Radicova, who has been in power barely 16 months, has had frequent conflicts with her coalition partners—mainly in relation to the state’s European policy. In particular the neo-liberal SaS, which represents a narrow layer of entrepreneurs and super-rich in the country, criticized Radicova because the austerity measures introduced by her government did not go far enough.
This is despite the fact that Radicova was continuing the reforms implemented by previous governments. She recently ordered the conversion of government hospitals into joint stock companies—a measure which involves massive layoffs, wage cuts and a significant pruning of inpatient care in the country. In late September, 2,400 of the 6,500 doctors in Slovak hospitals drew up a letter condemning the privatisation plans.
SaS chief Richard Sulik has repeatedly denounced the “incompetence of the Greeks when it comes to reform” and declared they should not be “saved” at the expense of Slovakia. Similar comment were made by the Christian-Liberal Party boss Dzurinda, who praised the brutal austerity measures in Slovakia as a remedy for Greece’s problems.
Dzurinda had carried out his own massive offensive against social and welfare rights when he led the Slovavk government from 1998 to 2006. Unemployment benefits and social assistance were more than halved and safety regulations and employment protection for workers virtually abolished. The reform of the pension system was bound up with significant reductions in pensions.
The economy and the state were completely restructured in order to favour European big business. The introduction of a uniform “flat tax” of 19 percent tore a huge hole in the state budget, which was then offset by savings in public spending and an increase in VAT.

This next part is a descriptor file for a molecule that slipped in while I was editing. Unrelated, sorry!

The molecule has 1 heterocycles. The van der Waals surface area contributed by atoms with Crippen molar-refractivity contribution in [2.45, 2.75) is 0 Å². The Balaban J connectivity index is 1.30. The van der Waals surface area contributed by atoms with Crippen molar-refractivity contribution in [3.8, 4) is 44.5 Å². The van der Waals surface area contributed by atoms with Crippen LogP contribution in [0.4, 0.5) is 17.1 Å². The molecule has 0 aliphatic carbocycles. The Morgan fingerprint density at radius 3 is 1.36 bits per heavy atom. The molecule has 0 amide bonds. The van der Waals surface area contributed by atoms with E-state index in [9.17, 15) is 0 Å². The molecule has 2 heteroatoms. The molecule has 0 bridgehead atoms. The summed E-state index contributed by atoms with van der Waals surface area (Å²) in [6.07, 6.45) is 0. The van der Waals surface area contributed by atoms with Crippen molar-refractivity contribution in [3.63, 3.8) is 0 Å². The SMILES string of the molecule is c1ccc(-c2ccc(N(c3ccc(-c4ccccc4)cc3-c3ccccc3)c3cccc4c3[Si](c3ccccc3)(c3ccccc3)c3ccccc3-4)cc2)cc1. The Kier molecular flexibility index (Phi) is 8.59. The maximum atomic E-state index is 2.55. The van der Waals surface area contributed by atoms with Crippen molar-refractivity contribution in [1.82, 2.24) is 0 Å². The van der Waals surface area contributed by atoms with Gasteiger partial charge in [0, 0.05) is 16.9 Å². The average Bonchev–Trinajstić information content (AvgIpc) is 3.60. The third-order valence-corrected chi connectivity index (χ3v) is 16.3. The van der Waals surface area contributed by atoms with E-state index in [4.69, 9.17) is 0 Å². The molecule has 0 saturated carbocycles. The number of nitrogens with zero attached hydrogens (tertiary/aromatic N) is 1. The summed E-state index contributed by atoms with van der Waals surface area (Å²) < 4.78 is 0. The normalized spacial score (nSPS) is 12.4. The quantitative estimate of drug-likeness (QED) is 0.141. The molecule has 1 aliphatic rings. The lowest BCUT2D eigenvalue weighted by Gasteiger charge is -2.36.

The social democratic government led by Fico continued this course. The preparations for the introduction of the euro in the country in 2009—which coincided with massive austerity measures—were carried out when Fico was in power. Fico paved the way for this turn towards the free market with large doses of radical nationalism. The Smer-led government introduced a law which makes Slovak the country’s sole official language—an open provocation to the considerable minority communities resident in Slovakia.
Fico also introduced the so-called Patriotism Act, which stipulates that all meetings of parliaments and governments, ranging from the national House of Representatives to the smallest municipal council, had to begin with the singing of the national anthem. The same law demanded the hanging in public schools of national emblems, such as the country’s flag and the texts of its national anthem and constitution. Smer, which has its roots in the country’s former Stalinist state party, has elevated “education to love the fatherland” to its main educational principle.
New elections have been planned for March 2012. It is unclear who will win. President Ivan Gasparovic has already announced he favours a “government of officials.” This is one option favoured by the ruling elite in order to step up its austerity program for the masses and prepare for forthcoming class struggles.